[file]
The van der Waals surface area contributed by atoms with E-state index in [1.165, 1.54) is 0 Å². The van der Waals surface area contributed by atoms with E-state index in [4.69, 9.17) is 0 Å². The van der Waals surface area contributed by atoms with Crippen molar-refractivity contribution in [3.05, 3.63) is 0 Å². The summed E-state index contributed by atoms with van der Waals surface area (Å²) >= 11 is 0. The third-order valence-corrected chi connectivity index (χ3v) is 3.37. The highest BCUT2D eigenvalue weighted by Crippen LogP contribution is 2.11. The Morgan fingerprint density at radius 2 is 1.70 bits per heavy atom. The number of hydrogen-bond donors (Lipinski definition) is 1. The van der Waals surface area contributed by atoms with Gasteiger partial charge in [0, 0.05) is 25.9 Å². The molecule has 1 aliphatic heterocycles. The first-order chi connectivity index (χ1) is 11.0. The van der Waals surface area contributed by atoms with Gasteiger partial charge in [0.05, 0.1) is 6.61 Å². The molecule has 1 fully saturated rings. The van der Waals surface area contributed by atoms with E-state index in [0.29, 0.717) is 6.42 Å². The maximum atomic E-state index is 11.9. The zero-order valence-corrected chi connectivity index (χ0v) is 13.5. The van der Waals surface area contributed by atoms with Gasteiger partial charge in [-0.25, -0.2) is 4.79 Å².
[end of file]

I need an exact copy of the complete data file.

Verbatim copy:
The van der Waals surface area contributed by atoms with E-state index in [1.165, 1.54) is 0 Å². The van der Waals surface area contributed by atoms with E-state index in [4.69, 9.17) is 0 Å². The van der Waals surface area contributed by atoms with Crippen molar-refractivity contribution in [3.05, 3.63) is 0 Å². The summed E-state index contributed by atoms with van der Waals surface area (Å²) >= 11 is 0. The third-order valence-corrected chi connectivity index (χ3v) is 3.37. The highest BCUT2D eigenvalue weighted by Crippen LogP contribution is 2.11. The Morgan fingerprint density at radius 2 is 1.70 bits per heavy atom. The number of hydrogen-bond donors (Lipinski definition) is 1. The van der Waals surface area contributed by atoms with Gasteiger partial charge in [0, 0.05) is 25.9 Å². The molecule has 1 aliphatic heterocycles. The first-order chi connectivity index (χ1) is 11.0. The van der Waals surface area contributed by atoms with Gasteiger partial charge in [0.05, 0.1) is 6.61 Å². The molecule has 1 fully saturated rings. The van der Waals surface area contributed by atoms with E-state index in [0.29, 0.717) is 6.42 Å². The maximum atomic E-state index is 11.9. The zero-order valence-corrected chi connectivity index (χ0v) is 13.5. The van der Waals surface area contributed by atoms with Gasteiger partial charge in [-0.25, -0.2) is 4.79 Å².